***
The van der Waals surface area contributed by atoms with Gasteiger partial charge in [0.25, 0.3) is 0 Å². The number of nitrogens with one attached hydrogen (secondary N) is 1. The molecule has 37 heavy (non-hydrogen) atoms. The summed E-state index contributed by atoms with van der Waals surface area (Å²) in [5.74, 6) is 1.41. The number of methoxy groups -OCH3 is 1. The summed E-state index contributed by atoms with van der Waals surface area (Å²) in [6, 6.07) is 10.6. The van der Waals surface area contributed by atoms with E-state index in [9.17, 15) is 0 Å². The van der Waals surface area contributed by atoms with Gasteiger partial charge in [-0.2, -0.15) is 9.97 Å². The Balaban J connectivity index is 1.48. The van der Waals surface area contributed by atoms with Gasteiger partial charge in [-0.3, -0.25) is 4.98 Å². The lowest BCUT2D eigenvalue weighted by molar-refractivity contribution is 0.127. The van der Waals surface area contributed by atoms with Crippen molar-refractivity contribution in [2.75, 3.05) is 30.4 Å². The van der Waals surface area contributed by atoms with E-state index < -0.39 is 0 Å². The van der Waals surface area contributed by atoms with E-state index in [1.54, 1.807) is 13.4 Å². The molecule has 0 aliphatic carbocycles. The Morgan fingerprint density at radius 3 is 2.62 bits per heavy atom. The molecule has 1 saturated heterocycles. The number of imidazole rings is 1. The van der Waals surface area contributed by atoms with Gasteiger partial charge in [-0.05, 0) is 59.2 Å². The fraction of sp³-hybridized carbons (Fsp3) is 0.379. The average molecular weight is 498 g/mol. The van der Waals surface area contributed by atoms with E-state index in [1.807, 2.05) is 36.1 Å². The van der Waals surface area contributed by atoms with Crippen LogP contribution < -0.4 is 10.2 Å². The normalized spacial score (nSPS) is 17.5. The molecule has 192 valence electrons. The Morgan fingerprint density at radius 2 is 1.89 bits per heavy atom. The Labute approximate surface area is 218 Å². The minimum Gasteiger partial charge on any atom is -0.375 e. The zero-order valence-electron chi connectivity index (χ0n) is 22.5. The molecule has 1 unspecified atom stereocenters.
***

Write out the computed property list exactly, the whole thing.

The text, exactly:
The van der Waals surface area contributed by atoms with Gasteiger partial charge in [0.25, 0.3) is 0 Å². The number of nitrogens with one attached hydrogen (secondary N) is 1. The molecule has 37 heavy (non-hydrogen) atoms. The summed E-state index contributed by atoms with van der Waals surface area (Å²) in [5.74, 6) is 1.41. The number of methoxy groups -OCH3 is 1. The summed E-state index contributed by atoms with van der Waals surface area (Å²) in [6, 6.07) is 10.6. The van der Waals surface area contributed by atoms with E-state index in [9.17, 15) is 0 Å². The van der Waals surface area contributed by atoms with Gasteiger partial charge in [-0.2, -0.15) is 9.97 Å². The Balaban J connectivity index is 1.48. The van der Waals surface area contributed by atoms with Gasteiger partial charge in [-0.3, -0.25) is 4.98 Å². The lowest BCUT2D eigenvalue weighted by molar-refractivity contribution is 0.127. The van der Waals surface area contributed by atoms with Crippen molar-refractivity contribution in [2.75, 3.05) is 30.4 Å². The van der Waals surface area contributed by atoms with E-state index < -0.39 is 0 Å². The van der Waals surface area contributed by atoms with E-state index in [1.54, 1.807) is 13.4 Å². The molecule has 0 aliphatic carbocycles. The Morgan fingerprint density at radius 3 is 2.62 bits per heavy atom. The molecule has 1 saturated heterocycles. The number of imidazole rings is 1. The van der Waals surface area contributed by atoms with Gasteiger partial charge in [-0.05, 0) is 59.2 Å². The fraction of sp³-hybridized carbons (Fsp3) is 0.379. The average molecular weight is 498 g/mol. The van der Waals surface area contributed by atoms with E-state index in [1.807, 2.05) is 36.1 Å². The van der Waals surface area contributed by atoms with Crippen LogP contribution < -0.4 is 10.2 Å². The normalized spacial score (nSPS) is 17.5. The molecule has 192 valence electrons. The Morgan fingerprint density at radius 2 is 1.89 bits per heavy atom. The Labute approximate surface area is 218 Å². The minimum Gasteiger partial charge on any atom is -0.375 e. The zero-order valence-electron chi connectivity index (χ0n) is 22.5. The molecule has 1 unspecified atom stereocenters.